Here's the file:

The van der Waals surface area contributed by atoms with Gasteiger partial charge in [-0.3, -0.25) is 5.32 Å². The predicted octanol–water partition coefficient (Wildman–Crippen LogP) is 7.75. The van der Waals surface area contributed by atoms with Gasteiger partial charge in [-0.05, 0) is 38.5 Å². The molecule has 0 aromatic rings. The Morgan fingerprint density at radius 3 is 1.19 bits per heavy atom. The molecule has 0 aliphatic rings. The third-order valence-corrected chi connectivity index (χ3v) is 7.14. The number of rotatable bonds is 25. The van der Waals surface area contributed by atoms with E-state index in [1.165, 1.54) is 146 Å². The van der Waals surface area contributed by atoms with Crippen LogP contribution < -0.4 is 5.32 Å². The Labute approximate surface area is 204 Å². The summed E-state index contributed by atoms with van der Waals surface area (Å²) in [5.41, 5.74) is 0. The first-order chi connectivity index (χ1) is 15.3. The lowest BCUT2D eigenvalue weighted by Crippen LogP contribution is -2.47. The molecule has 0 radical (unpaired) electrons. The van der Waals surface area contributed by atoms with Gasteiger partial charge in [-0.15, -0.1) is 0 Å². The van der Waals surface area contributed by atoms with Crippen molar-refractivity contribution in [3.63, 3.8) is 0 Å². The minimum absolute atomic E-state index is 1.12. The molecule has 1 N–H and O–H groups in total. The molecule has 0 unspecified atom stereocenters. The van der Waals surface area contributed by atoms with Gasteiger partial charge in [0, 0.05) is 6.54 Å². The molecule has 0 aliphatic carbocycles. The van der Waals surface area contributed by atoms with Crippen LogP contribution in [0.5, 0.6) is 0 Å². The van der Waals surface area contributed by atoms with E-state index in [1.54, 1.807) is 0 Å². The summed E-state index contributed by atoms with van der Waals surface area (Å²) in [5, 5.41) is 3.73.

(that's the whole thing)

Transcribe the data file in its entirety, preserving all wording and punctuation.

The van der Waals surface area contributed by atoms with Gasteiger partial charge in [-0.3, -0.25) is 5.32 Å². The predicted octanol–water partition coefficient (Wildman–Crippen LogP) is 7.75. The van der Waals surface area contributed by atoms with Gasteiger partial charge in [-0.05, 0) is 38.5 Å². The molecule has 0 aromatic rings. The Morgan fingerprint density at radius 3 is 1.19 bits per heavy atom. The molecule has 0 aliphatic rings. The third-order valence-corrected chi connectivity index (χ3v) is 7.14. The number of rotatable bonds is 25. The van der Waals surface area contributed by atoms with E-state index in [1.165, 1.54) is 146 Å². The van der Waals surface area contributed by atoms with Crippen LogP contribution < -0.4 is 5.32 Å². The Labute approximate surface area is 204 Å². The summed E-state index contributed by atoms with van der Waals surface area (Å²) in [5.41, 5.74) is 0. The first-order chi connectivity index (χ1) is 15.3. The lowest BCUT2D eigenvalue weighted by Crippen LogP contribution is -2.47. The molecule has 0 radical (unpaired) electrons. The van der Waals surface area contributed by atoms with Gasteiger partial charge in [-0.15, -0.1) is 0 Å². The van der Waals surface area contributed by atoms with Crippen molar-refractivity contribution in [3.63, 3.8) is 0 Å². The minimum absolute atomic E-state index is 1.12. The molecule has 1 N–H and O–H groups in total. The molecule has 0 unspecified atom stereocenters. The van der Waals surface area contributed by atoms with Gasteiger partial charge in [0, 0.05) is 6.54 Å². The molecule has 0 aliphatic carbocycles. The van der Waals surface area contributed by atoms with Crippen LogP contribution in [0.5, 0.6) is 0 Å². The van der Waals surface area contributed by atoms with E-state index in [1.54, 1.807) is 0 Å². The summed E-state index contributed by atoms with van der Waals surface area (Å²) in [5, 5.41) is 3.73.